Another question just occurred to me. Do either of you know if the pedals are polyphonic or monophonic ?

    Thanks again, Regards, Larry

  6. #6

    I would see if you can give it a try for a few weeks and see how it goes. It may be fine as is.

    It is probably not too difficult to add some external tone cabinets if that proves necessary. If you need tone cabinets on the cheap you may be able to scrounge many of the necessary parts for free. Old organ consoles that are given away free every day and most have perfectly usable speaker drivers (most with surrounds that will last for a lifetime). Cabinets can be made from small bookcases picked up at thrift shops or garage sales and either refinished or painted gloss black. If you need amplification just salvage the amplifiers from the free console from which you get the speakers. A quick recap and possible replacement of a few of the carbon composition resistors and you are all set. If you have a little bit of money to work with then there are some pretty good deals these days on moderate to low power professional amps which all would have plenty of power for these kinds of speakers and that is where I would spend the money.

    mike

  7. #7
    Senior Member james's Avatar
    Join Date
    May 2004
    Posts
    1,474

    I played on my Baldwin a bit this AM, and the pedals are monophonic. I need to practice more, but since I only play at home these days I often find other things to do such as listening to youtube. I am also sure the organ is a top octave divider organ which uses the square waves format in tone generation.

    I like Baldwin for church music, and do enjoy the 48C, but it is the 58R that I really enjoy playing on with the slow tremelo or no kind of tremelo or vibrato. If you play a flute stop it is a stopped flute sound which sounds "clarinety" in the older Baldwins. Baldwin has it loyal fans as well as those who prefer something else.

  8. #8
    Moderator myorgan's Avatar
    Join Date
    Dec 2005
    Location
    New England
    Posts
    2,795

    Quote Originally Posted by Baldwin II View Post
    Michael, you might have played a 46C which was from the 60's, and they were very nice organs. I thought when I was in hs that the 46C was one of the most beautiful church organs I had ever seen for an electronic. The Baldwin dealer was near the hs for many years.
    Thank you for the clarification. I know I'm getting older now, and perhaps the brain/memory are getting addled, but I thought I remembered the organ I played looking something like the photo.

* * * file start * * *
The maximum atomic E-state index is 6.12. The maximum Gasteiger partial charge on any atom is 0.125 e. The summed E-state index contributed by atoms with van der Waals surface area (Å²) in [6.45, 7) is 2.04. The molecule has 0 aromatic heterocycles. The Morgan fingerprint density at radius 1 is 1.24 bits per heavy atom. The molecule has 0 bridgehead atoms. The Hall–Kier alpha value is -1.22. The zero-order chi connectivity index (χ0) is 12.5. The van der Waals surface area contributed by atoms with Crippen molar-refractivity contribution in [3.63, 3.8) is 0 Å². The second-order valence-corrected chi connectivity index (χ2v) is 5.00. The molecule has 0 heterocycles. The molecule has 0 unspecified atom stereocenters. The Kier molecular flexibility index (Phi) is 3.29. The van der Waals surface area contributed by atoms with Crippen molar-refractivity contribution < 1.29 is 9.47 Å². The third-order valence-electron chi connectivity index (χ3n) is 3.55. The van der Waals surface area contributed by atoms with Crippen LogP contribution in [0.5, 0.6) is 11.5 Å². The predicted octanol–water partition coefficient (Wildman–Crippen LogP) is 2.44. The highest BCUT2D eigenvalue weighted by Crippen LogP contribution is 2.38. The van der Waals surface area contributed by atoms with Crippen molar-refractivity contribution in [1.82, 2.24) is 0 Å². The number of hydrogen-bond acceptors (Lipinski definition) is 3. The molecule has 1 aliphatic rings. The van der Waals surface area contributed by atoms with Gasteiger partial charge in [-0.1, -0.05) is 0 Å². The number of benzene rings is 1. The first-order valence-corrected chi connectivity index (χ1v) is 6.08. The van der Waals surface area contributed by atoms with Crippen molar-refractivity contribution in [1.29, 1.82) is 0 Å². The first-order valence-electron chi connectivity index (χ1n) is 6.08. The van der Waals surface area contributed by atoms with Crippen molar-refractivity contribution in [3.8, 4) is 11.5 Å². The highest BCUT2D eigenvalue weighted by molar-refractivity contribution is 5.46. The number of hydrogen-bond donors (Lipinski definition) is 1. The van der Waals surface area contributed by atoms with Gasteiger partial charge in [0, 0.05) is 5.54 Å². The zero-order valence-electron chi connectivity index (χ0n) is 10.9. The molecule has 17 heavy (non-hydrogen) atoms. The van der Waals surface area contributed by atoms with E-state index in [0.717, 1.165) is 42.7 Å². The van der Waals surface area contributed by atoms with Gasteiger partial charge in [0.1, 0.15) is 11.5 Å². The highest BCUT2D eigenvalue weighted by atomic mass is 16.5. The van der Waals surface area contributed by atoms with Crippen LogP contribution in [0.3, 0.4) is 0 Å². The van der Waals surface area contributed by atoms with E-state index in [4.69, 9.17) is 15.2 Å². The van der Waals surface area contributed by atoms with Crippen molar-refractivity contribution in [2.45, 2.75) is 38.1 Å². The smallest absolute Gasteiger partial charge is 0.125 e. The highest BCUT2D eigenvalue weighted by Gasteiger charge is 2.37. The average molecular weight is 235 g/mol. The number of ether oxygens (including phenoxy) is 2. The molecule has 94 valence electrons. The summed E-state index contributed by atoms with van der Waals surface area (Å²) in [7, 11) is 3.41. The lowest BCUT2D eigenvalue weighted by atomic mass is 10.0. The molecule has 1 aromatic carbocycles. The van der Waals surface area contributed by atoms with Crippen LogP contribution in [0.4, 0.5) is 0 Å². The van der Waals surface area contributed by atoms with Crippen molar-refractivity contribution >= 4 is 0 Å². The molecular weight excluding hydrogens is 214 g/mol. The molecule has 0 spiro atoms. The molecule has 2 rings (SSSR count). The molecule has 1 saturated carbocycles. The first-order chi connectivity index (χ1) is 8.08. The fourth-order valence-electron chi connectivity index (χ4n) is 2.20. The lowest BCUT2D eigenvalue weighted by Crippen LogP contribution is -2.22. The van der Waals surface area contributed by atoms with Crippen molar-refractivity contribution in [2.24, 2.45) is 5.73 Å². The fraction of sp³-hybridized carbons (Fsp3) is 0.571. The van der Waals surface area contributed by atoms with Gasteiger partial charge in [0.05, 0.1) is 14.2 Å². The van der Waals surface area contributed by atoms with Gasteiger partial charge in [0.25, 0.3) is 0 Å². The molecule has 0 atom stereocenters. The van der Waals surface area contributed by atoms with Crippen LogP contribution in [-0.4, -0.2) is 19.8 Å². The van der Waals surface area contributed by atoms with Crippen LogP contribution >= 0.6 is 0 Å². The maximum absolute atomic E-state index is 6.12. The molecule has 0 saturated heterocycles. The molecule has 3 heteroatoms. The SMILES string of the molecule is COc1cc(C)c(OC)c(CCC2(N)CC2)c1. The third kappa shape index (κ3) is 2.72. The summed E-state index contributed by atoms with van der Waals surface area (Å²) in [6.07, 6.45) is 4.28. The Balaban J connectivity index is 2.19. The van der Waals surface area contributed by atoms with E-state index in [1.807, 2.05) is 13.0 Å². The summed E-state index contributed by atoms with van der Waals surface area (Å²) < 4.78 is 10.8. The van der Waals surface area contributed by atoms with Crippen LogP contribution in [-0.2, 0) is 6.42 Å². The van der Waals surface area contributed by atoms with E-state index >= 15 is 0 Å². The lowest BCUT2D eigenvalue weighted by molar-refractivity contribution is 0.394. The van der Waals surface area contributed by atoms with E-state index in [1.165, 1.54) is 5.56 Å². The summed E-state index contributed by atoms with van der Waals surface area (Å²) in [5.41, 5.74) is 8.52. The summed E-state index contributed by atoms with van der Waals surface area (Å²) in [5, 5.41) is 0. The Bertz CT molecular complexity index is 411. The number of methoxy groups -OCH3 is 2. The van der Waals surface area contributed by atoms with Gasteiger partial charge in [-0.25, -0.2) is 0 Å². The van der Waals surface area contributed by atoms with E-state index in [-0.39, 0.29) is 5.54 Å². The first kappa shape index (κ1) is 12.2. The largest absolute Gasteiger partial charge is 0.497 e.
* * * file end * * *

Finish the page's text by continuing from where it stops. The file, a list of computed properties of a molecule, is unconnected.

Now, I'm just curious which model they had for sure. I played/subbed in several churches as a teen, and remembered the organs, but was so new I certainly can't remember the model numbers--I'm lucky to remember the makes!

    Michael
    Way too many organs to list, but I do have 4 Allens:
    • MOS-2 Model 505-B / ADC-4300-DKC / ADC-5400 / ADC-6000 (Symphony)
    • 9 Pump Organs, 1 Pipe Organ & 4 Pianos

  9. #9
    Senior Member indianajo's Avatar
    Join Date
    Dec 2009
    Location
    Jeffersonville, Indiana
    Posts
    4,095

    Quote Originally Posted by Larrytow View Post
    T. The thing that concerns me is that it will not have enough snot / volume to effectively lead congregational singing. The church is actually as wide as it is long. Sort of a cross shape. So with just console speakers firing at my knees, with it up front like that, I'm not sure it is up to it. Or, perhaps it is ? I

    Thanks again, Regards, Larry
    An organ of that age will be producing 1/2 to 1/4 the power it had when new, due to dried up electrolytic capacitors. These are not expensive to replace, but it needs to be done for the unit so sound anything like it did new. It happens in twenty years, so any other organ you buy will be that many year down the pike to needing this done. The parts cost would probably be under $100 to do this, and before buying more worn out cabinets, I would get the one in place working correctly. Newer organs with more features have custom displays, custom integrated circuits or other tricks that are sole sourced from the manufacturer. This organ will have nothing but inductors and contacts that are not sold by any electronic distributor. The contacts in these are precious metal, I believe, unlike many modern instruments that use conductive rubber pads.
    If you are willing to do it yourself, we would help you learn how. Like mowing the lawn, it is kind of a mindless process. However, if you want, you can get on mitatech.org and look for a tech in your area. Most pros prefer to change 1 or 2 caps at a time and come back another day, which is a great way to make a living but not a way to get any kind of reliability out of a 25 year old unit. My second 1968 organ was professionally maintained and had 4 new tubes, but no new caps. The first one I bought had 3 new caps in 97, probably due to the motor cap burning the wire harness. (Baldwins don't have motors). I put 70 new caps in that one, your organ might need fewer. My recapped organ and my entire sound system except the speakers and turntable are over 40 years old and sparkle with newish caps, but people are really prejudiced against old electronics for some reason. Have fun with your new congregation.
    Last edited by indianajo; 11-07-2011 at 10:15 PM.
    city Hammond H-182 organ (2 ea),A100,10-82 TC,Steinway 40" console piano, Sohmer 39" piano, Ensoniq EPS, Wurlitzer 4500, Dynakit ST120, ST70 amps, Herald Ra88 Mixer, Peavey SP2XT speakers,BIC turntable; country Hammond H112.

  10. #10
    Senior Member james's Avatar
    Join Date
    May 2004
    Posts
    1,474

    Do remember any vintage organ will not work such as it should when it was new. They will all need some kind of attention technicial wise. It is good advice in the above posts on here.

Page 1 of 2 12 LastLast

Similar Threads

  1. Replies: 1
    Last Post: 09-06-2011, 07:48 AM
  2. Baldwin 635 Classical Church Organ - $150
    By CurtisRandell in forum Buy & Sell Church & Classic Organs Archive
    Replies: 0
    Last Post: 06-20-2011, 08:48 PM
  3. Which Baldwin Church Organ had..............
    By james in forum Classic & Church Electronic Organs
    Replies: 2
    Last Post: 01-25-2011, 02:27 PM
  4. Baldwin 520 Church Organ
    By james in forum Classic & Church Electronic Organs
    Replies: 12
    Last Post: 04-24-2010, 02:43 PM
  5. Baldwin church organ with problems.
    By DRNewcomb in forum Electronic Organs
    Replies: 7
    Last Post: 11-12-2009, 12:10 PM

Bookmarks

Posting Permissions

  • You may not post new threads
  • You may not post replies
  • You may not post attachments
  • You may not edit your posts
  •